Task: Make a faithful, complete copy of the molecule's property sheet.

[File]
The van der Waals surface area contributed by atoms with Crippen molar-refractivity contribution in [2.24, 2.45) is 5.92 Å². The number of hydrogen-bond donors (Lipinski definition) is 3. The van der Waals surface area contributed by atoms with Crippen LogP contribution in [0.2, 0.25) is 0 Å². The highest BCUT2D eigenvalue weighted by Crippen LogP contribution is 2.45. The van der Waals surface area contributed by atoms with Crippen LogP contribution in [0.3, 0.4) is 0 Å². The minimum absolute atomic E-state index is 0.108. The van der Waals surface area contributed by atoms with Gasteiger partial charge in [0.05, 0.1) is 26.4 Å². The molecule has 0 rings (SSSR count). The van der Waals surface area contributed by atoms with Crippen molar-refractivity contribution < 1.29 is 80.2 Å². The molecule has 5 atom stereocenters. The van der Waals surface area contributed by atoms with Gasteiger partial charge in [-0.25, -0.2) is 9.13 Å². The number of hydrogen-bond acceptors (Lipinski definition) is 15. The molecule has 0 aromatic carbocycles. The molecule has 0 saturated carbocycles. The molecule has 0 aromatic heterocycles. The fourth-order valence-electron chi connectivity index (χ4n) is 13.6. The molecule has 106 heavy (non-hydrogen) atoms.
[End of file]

The van der Waals surface area contributed by atoms with Crippen molar-refractivity contribution in [2.24, 2.45) is 5.92 Å². The number of hydrogen-bond donors (Lipinski definition) is 3. The van der Waals surface area contributed by atoms with Crippen LogP contribution in [0.2, 0.25) is 0 Å². The highest BCUT2D eigenvalue weighted by Crippen LogP contribution is 2.45. The van der Waals surface area contributed by atoms with Crippen LogP contribution in [0.3, 0.4) is 0 Å². The minimum absolute atomic E-state index is 0.108. The van der Waals surface area contributed by atoms with Gasteiger partial charge in [0.05, 0.1) is 26.4 Å². The molecule has 0 rings (SSSR count). The van der Waals surface area contributed by atoms with Crippen molar-refractivity contribution < 1.29 is 80.2 Å². The molecule has 5 atom stereocenters. The van der Waals surface area contributed by atoms with Gasteiger partial charge in [-0.25, -0.2) is 9.13 Å². The number of hydrogen-bond acceptors (Lipinski definition) is 15. The molecule has 0 aromatic carbocycles. The molecule has 0 saturated carbocycles. The molecule has 0 aromatic heterocycles. The fourth-order valence-electron chi connectivity index (χ4n) is 13.6. The molecule has 106 heavy (non-hydrogen) atoms.